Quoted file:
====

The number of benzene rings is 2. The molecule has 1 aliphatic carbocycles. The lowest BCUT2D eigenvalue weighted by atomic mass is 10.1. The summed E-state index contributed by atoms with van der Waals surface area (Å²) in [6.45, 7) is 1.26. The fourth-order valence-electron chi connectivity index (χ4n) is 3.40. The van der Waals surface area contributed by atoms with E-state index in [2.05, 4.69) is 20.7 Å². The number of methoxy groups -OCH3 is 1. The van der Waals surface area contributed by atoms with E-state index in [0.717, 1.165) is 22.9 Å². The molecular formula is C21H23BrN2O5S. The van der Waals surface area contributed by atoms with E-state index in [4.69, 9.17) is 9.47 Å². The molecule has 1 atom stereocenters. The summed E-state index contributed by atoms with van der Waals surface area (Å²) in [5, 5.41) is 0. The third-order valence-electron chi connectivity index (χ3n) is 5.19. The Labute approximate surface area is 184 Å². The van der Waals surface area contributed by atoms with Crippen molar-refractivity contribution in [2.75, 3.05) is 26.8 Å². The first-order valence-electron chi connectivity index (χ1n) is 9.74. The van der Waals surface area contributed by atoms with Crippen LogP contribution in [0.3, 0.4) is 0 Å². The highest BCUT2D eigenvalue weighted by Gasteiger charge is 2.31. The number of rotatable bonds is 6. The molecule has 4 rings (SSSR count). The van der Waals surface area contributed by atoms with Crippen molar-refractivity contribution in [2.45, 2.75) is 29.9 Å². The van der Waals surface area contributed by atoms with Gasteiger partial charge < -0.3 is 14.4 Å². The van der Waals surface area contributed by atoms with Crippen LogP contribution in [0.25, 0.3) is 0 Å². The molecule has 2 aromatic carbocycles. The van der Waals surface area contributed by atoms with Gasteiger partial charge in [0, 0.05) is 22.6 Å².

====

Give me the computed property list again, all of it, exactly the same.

The number of benzene rings is 2. The molecule has 1 aliphatic carbocycles. The lowest BCUT2D eigenvalue weighted by atomic mass is 10.1. The summed E-state index contributed by atoms with van der Waals surface area (Å²) in [6.45, 7) is 1.26. The fourth-order valence-electron chi connectivity index (χ4n) is 3.40. The van der Waals surface area contributed by atoms with E-state index in [2.05, 4.69) is 20.7 Å². The number of methoxy groups -OCH3 is 1. The van der Waals surface area contributed by atoms with E-state index in [0.717, 1.165) is 22.9 Å². The molecular formula is C21H23BrN2O5S. The van der Waals surface area contributed by atoms with E-state index in [4.69, 9.17) is 9.47 Å². The molecule has 1 atom stereocenters. The summed E-state index contributed by atoms with van der Waals surface area (Å²) in [5, 5.41) is 0. The third-order valence-electron chi connectivity index (χ3n) is 5.19. The Labute approximate surface area is 184 Å². The van der Waals surface area contributed by atoms with Crippen molar-refractivity contribution in [2.75, 3.05) is 26.8 Å². The first-order valence-electron chi connectivity index (χ1n) is 9.74. The van der Waals surface area contributed by atoms with Crippen LogP contribution in [0.3, 0.4) is 0 Å². The highest BCUT2D eigenvalue weighted by Gasteiger charge is 2.31. The number of rotatable bonds is 6. The molecule has 4 rings (SSSR count). The van der Waals surface area contributed by atoms with Crippen molar-refractivity contribution in [2.45, 2.75) is 29.9 Å². The van der Waals surface area contributed by atoms with Gasteiger partial charge < -0.3 is 14.4 Å². The van der Waals surface area contributed by atoms with Crippen LogP contribution in [0.25, 0.3) is 0 Å². The molecule has 2 aromatic carbocycles. The van der Waals surface area contributed by atoms with Gasteiger partial charge in [0, 0.05) is 22.6 Å².